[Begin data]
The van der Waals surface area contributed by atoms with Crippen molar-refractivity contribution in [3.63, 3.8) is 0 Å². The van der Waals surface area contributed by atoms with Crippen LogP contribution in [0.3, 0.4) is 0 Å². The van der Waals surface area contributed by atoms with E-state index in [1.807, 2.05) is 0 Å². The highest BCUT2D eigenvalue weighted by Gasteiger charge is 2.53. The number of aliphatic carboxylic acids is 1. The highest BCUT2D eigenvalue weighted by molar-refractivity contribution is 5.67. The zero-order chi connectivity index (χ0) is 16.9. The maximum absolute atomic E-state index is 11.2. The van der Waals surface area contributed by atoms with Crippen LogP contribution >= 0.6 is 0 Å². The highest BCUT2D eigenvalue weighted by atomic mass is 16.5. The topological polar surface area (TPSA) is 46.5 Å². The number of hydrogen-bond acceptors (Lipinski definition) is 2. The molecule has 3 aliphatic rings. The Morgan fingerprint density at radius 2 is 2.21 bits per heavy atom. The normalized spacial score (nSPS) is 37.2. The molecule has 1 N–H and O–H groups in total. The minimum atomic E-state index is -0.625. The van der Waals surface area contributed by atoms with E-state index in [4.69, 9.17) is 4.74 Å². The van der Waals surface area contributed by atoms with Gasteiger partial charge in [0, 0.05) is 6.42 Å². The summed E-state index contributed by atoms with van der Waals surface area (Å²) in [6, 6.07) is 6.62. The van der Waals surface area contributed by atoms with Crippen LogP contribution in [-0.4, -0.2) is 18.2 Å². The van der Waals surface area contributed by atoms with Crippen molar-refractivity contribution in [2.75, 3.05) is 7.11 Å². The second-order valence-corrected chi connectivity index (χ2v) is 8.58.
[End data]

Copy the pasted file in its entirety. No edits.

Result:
The van der Waals surface area contributed by atoms with Crippen molar-refractivity contribution in [3.63, 3.8) is 0 Å². The van der Waals surface area contributed by atoms with Crippen LogP contribution in [0.3, 0.4) is 0 Å². The van der Waals surface area contributed by atoms with E-state index in [1.807, 2.05) is 0 Å². The highest BCUT2D eigenvalue weighted by Gasteiger charge is 2.53. The number of aliphatic carboxylic acids is 1. The highest BCUT2D eigenvalue weighted by molar-refractivity contribution is 5.67. The zero-order chi connectivity index (χ0) is 16.9. The maximum absolute atomic E-state index is 11.2. The van der Waals surface area contributed by atoms with Crippen LogP contribution >= 0.6 is 0 Å². The highest BCUT2D eigenvalue weighted by atomic mass is 16.5. The topological polar surface area (TPSA) is 46.5 Å². The number of hydrogen-bond acceptors (Lipinski definition) is 2. The molecule has 3 aliphatic rings. The Morgan fingerprint density at radius 2 is 2.21 bits per heavy atom. The normalized spacial score (nSPS) is 37.2. The molecule has 1 N–H and O–H groups in total. The minimum atomic E-state index is -0.625. The van der Waals surface area contributed by atoms with E-state index in [4.69, 9.17) is 4.74 Å². The van der Waals surface area contributed by atoms with Gasteiger partial charge in [0, 0.05) is 6.42 Å². The summed E-state index contributed by atoms with van der Waals surface area (Å²) in [6, 6.07) is 6.62. The van der Waals surface area contributed by atoms with Crippen LogP contribution in [-0.4, -0.2) is 18.2 Å². The van der Waals surface area contributed by atoms with Crippen molar-refractivity contribution in [2.75, 3.05) is 7.11 Å². The second-order valence-corrected chi connectivity index (χ2v) is 8.58.